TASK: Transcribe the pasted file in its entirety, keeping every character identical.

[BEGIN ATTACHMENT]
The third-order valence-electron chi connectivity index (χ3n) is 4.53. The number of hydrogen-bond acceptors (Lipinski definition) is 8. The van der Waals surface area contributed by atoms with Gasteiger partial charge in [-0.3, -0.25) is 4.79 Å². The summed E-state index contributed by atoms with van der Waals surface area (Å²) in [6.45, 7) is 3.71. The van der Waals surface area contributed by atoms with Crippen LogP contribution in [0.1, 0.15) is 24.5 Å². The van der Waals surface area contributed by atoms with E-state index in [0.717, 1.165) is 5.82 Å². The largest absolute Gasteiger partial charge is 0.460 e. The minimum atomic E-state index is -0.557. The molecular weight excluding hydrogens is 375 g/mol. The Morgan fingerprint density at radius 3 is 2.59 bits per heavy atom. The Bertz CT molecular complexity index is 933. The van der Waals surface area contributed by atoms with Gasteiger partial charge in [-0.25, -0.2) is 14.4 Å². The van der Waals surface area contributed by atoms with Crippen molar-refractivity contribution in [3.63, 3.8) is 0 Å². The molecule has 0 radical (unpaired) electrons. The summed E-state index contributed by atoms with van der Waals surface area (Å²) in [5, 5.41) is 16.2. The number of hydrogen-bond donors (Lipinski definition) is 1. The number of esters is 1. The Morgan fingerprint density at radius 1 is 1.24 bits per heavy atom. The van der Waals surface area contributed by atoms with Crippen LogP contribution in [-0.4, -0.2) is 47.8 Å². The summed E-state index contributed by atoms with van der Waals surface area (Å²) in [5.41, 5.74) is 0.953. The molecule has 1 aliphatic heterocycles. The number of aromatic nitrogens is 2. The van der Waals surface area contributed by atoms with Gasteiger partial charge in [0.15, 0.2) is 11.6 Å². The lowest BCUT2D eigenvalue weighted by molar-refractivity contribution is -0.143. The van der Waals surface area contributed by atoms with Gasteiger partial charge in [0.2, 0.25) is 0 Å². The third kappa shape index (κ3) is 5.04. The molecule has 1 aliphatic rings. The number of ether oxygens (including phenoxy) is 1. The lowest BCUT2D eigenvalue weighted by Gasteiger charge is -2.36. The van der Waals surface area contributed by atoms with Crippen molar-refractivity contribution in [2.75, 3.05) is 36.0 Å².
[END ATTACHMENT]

The third-order valence-electron chi connectivity index (χ3n) is 4.53. The number of hydrogen-bond acceptors (Lipinski definition) is 8. The van der Waals surface area contributed by atoms with Gasteiger partial charge in [-0.3, -0.25) is 4.79 Å². The summed E-state index contributed by atoms with van der Waals surface area (Å²) in [6.45, 7) is 3.71. The van der Waals surface area contributed by atoms with Crippen LogP contribution in [0.1, 0.15) is 24.5 Å². The van der Waals surface area contributed by atoms with E-state index in [0.717, 1.165) is 5.82 Å². The largest absolute Gasteiger partial charge is 0.460 e. The minimum atomic E-state index is -0.557. The molecular weight excluding hydrogens is 375 g/mol. The Morgan fingerprint density at radius 3 is 2.59 bits per heavy atom. The Bertz CT molecular complexity index is 933. The van der Waals surface area contributed by atoms with Gasteiger partial charge in [-0.25, -0.2) is 14.4 Å². The van der Waals surface area contributed by atoms with Crippen molar-refractivity contribution in [3.63, 3.8) is 0 Å². The molecule has 0 radical (unpaired) electrons. The summed E-state index contributed by atoms with van der Waals surface area (Å²) in [5, 5.41) is 16.2. The number of hydrogen-bond donors (Lipinski definition) is 1. The number of esters is 1. The Morgan fingerprint density at radius 1 is 1.24 bits per heavy atom. The van der Waals surface area contributed by atoms with Crippen LogP contribution in [-0.4, -0.2) is 47.8 Å². The summed E-state index contributed by atoms with van der Waals surface area (Å²) in [5.41, 5.74) is 0.953. The molecule has 1 aliphatic heterocycles. The number of aromatic nitrogens is 2. The van der Waals surface area contributed by atoms with Gasteiger partial charge in [0.15, 0.2) is 11.6 Å². The lowest BCUT2D eigenvalue weighted by molar-refractivity contribution is -0.143. The van der Waals surface area contributed by atoms with Gasteiger partial charge in [0.2, 0.25) is 0 Å². The third kappa shape index (κ3) is 5.04. The molecule has 1 aliphatic rings. The number of ether oxygens (including phenoxy) is 1. The lowest BCUT2D eigenvalue weighted by Gasteiger charge is -2.36. The van der Waals surface area contributed by atoms with Crippen molar-refractivity contribution in [2.75, 3.05) is 36.0 Å².